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                    #10
                    One of my worries is not a breaker being a bit twitchy in its old age and opening too early but not opening at all. A breaker has sat there for years minding its own business, not troubling anyone until it has to wake up and actually do what it’s supposed to do.

                    Two scenarios diametrically opposed.
                    [COLOR=#000000]The reports of my death are greatly exaggerated.[/COLOR]

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                      #11
                      Originally posted by electrofelon View Post
                      Were they old or relatively new?

                      Old ones but I have seen some not function right out of the box.
                      They say I shot a man named Gray and took his wife to Italy
                      She inherited a million bucks and when she died it came to me
                      I can't help it if I'm lucky

                      Comment


                        #12
                        Originally posted by pjones View Post
                        Sorry, I’m having a hard time figuring this one out. What’s an FOP test?


                        Sent from my iPhone using Tapatalk
                        You need a fairly good meter with a mili volt range. Multipole breakers with the same load should have approximately the same VD across the Line 1 to Load 1, etc. 100mv or less.

                        Zero volt drop would mean zero load to me.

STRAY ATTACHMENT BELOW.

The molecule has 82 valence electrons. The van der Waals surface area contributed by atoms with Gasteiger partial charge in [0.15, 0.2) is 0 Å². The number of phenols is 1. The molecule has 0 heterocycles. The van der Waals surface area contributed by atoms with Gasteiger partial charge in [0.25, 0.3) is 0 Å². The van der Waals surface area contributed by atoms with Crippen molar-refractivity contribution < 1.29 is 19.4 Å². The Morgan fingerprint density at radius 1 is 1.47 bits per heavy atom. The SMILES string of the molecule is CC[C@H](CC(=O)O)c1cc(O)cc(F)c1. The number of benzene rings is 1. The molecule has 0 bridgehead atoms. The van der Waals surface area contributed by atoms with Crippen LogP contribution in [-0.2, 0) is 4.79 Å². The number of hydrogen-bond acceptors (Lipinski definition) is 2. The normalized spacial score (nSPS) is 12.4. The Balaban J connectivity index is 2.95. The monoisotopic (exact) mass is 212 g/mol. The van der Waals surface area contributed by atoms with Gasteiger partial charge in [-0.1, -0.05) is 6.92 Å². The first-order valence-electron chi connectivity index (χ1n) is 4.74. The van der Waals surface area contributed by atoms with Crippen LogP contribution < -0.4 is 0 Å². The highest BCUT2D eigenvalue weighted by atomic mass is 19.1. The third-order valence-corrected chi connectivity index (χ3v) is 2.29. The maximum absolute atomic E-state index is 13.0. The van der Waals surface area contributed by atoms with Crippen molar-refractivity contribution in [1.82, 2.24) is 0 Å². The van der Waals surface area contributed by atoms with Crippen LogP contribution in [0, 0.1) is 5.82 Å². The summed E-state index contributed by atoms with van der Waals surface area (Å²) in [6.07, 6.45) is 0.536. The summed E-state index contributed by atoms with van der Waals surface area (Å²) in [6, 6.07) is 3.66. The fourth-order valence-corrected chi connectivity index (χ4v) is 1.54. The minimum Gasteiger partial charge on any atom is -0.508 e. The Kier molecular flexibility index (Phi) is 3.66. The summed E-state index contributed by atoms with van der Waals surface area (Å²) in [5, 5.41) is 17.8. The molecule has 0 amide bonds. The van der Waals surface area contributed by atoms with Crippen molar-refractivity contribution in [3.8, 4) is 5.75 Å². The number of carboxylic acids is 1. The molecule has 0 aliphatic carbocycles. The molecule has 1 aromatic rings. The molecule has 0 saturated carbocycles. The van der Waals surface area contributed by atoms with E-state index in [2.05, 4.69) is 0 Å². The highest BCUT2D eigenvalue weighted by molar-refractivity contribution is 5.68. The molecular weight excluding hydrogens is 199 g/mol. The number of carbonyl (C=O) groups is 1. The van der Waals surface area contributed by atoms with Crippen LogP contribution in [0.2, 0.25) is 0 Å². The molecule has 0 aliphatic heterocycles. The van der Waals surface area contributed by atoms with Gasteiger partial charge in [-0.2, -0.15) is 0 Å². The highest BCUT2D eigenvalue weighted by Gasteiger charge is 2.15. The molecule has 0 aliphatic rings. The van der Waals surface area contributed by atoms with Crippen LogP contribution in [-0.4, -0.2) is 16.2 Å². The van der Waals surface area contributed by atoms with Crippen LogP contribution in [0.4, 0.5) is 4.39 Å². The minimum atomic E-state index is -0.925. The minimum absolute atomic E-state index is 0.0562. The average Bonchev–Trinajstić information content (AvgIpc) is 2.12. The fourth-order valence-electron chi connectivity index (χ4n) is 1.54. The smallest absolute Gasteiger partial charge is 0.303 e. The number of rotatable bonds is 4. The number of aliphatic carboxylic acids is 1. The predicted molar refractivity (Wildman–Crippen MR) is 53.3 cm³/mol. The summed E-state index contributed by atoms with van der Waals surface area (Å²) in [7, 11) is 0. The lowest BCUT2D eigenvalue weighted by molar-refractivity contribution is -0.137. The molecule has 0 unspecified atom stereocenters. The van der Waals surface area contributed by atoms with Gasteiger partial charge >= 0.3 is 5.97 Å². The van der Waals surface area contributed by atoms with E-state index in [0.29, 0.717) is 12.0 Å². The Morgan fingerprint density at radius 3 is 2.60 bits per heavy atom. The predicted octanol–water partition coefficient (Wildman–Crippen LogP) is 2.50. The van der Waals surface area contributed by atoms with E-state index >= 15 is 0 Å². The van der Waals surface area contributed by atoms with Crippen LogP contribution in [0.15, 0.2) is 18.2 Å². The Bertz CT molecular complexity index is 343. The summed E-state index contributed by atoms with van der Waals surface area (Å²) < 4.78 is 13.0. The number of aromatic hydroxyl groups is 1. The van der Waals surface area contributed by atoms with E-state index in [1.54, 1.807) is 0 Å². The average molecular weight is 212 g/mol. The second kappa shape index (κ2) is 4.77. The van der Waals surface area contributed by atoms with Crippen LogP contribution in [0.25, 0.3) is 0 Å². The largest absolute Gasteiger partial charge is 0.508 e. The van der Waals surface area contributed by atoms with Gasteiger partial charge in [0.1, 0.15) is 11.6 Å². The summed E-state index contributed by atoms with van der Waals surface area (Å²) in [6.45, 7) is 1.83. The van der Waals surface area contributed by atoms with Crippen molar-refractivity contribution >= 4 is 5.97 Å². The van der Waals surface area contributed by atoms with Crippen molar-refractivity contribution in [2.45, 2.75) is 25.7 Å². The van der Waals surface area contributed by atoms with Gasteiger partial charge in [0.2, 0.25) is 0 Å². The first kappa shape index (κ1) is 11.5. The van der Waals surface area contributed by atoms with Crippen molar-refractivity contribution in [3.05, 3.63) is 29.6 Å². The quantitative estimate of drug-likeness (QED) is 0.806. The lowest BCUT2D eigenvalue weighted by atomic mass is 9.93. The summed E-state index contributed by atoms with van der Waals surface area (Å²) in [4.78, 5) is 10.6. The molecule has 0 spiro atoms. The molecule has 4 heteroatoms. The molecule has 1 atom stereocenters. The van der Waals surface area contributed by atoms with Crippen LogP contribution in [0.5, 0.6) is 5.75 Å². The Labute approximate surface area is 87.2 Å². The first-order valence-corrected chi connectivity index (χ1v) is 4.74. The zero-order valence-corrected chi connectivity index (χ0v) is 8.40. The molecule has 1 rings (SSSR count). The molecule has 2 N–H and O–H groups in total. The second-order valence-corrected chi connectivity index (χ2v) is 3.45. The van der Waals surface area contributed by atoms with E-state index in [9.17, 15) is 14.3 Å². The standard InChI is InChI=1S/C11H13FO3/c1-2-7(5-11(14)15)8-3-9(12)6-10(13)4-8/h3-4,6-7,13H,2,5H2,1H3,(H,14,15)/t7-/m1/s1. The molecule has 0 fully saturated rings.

Tom
                        TBLO

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                          #13
                          Anything that creates undesired heat within is going to increase the possibility of tripping on thermal, can even be heat that originates at a termination or bus connection and is conducted to interior of the unit.
                          I live for today, I'm just a day behind.

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                            #14
                            Originally posted by kwired View Post
                            Anything that creates undesired heat within is going to increase the possibility of tripping on thermal, can even be heat that originates at a termination or bus connection and is conducted to interior of the unit.
                            I could see that, but what isn't clear to me is how the mag function would go bad to make it trip early.
                            Ethan Brush - East West Electric. NY, WA. MA

                            "You can't generalize"

                            Comment


                              #15
                              Originally posted by Dennis Alwon View Post
                              Old ones but I have seen some not function right out of the box.
                              I guess I am lucky. Can't ever remember getting a bad breaker out of the box, other than maybe one or two that wouldn't latch closed. Can't ever remember one being overly sensitive.
                              Ethan Brush - East West Electric. NY, WA. MA

                              "You can't generalize"